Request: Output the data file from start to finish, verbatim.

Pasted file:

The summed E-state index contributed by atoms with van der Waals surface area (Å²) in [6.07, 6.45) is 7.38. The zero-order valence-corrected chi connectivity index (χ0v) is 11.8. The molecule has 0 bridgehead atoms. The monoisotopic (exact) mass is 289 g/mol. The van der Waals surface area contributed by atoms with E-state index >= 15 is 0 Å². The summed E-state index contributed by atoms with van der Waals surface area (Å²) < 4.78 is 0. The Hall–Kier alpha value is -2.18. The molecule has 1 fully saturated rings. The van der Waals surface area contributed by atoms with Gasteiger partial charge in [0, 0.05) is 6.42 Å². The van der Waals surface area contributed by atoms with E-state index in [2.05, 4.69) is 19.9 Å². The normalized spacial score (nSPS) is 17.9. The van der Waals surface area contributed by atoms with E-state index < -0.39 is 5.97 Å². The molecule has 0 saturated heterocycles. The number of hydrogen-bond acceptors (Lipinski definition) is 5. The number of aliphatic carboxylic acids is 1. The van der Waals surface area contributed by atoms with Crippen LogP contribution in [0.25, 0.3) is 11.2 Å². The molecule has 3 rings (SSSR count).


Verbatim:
The summed E-state index contributed by atoms with van der Waals surface area (Å²) in [6.07, 6.45) is 7.38. The zero-order valence-corrected chi connectivity index (χ0v) is 11.8. The molecule has 0 bridgehead atoms. The monoisotopic (exact) mass is 289 g/mol. The van der Waals surface area contributed by atoms with E-state index >= 15 is 0 Å². The summed E-state index contributed by atoms with van der Waals surface area (Å²) < 4.78 is 0. The Hall–Kier alpha value is -2.18. The molecule has 1 fully saturated rings. The van der Waals surface area contributed by atoms with Gasteiger partial charge in [0, 0.05) is 6.42 Å². The van der Waals surface area contributed by atoms with E-state index in [2.05, 4.69) is 19.9 Å². The normalized spacial score (nSPS) is 17.9. The van der Waals surface area contributed by atoms with E-state index < -0.39 is 5.97 Å². The molecule has 0 saturated heterocycles. The number of hydrogen-bond acceptors (Lipinski definition) is 5. The number of aliphatic carboxylic acids is 1. The van der Waals surface area contributed by atoms with Crippen LogP contribution in [0.25, 0.3) is 11.2 Å². The molecule has 3 rings (SSSR count).